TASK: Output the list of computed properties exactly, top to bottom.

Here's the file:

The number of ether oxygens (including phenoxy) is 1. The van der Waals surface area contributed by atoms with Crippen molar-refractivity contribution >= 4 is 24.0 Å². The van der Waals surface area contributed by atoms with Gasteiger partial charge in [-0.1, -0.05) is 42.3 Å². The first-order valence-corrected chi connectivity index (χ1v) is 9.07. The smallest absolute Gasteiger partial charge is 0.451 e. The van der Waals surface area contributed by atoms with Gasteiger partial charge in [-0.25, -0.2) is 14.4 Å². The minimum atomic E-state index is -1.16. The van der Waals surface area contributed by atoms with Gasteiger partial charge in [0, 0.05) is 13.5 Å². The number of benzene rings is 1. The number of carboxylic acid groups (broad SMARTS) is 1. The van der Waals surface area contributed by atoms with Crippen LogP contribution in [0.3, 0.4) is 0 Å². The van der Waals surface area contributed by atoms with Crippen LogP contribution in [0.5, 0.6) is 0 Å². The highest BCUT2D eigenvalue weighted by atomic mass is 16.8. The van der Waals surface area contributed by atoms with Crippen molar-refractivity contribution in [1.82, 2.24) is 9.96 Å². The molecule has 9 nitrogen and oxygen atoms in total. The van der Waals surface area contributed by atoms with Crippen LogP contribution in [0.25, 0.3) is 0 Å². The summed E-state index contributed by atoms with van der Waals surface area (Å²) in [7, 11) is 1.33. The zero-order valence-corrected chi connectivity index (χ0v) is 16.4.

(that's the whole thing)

The number of ether oxygens (including phenoxy) is 1. The van der Waals surface area contributed by atoms with Crippen molar-refractivity contribution >= 4 is 24.0 Å². The van der Waals surface area contributed by atoms with Gasteiger partial charge in [-0.1, -0.05) is 42.3 Å². The first-order valence-corrected chi connectivity index (χ1v) is 9.07. The smallest absolute Gasteiger partial charge is 0.451 e. The van der Waals surface area contributed by atoms with Gasteiger partial charge in [-0.25, -0.2) is 14.4 Å². The minimum atomic E-state index is -1.16. The van der Waals surface area contributed by atoms with Gasteiger partial charge in [0, 0.05) is 13.5 Å². The number of benzene rings is 1. The number of carboxylic acid groups (broad SMARTS) is 1. The van der Waals surface area contributed by atoms with Crippen LogP contribution in [0.3, 0.4) is 0 Å². The van der Waals surface area contributed by atoms with Crippen LogP contribution in [0.5, 0.6) is 0 Å². The highest BCUT2D eigenvalue weighted by atomic mass is 16.8. The van der Waals surface area contributed by atoms with Crippen molar-refractivity contribution in [1.82, 2.24) is 9.96 Å². The molecule has 9 nitrogen and oxygen atoms in total. The van der Waals surface area contributed by atoms with Crippen LogP contribution in [0.25, 0.3) is 0 Å². The summed E-state index contributed by atoms with van der Waals surface area (Å²) in [7, 11) is 1.33. The zero-order valence-corrected chi connectivity index (χ0v) is 16.4.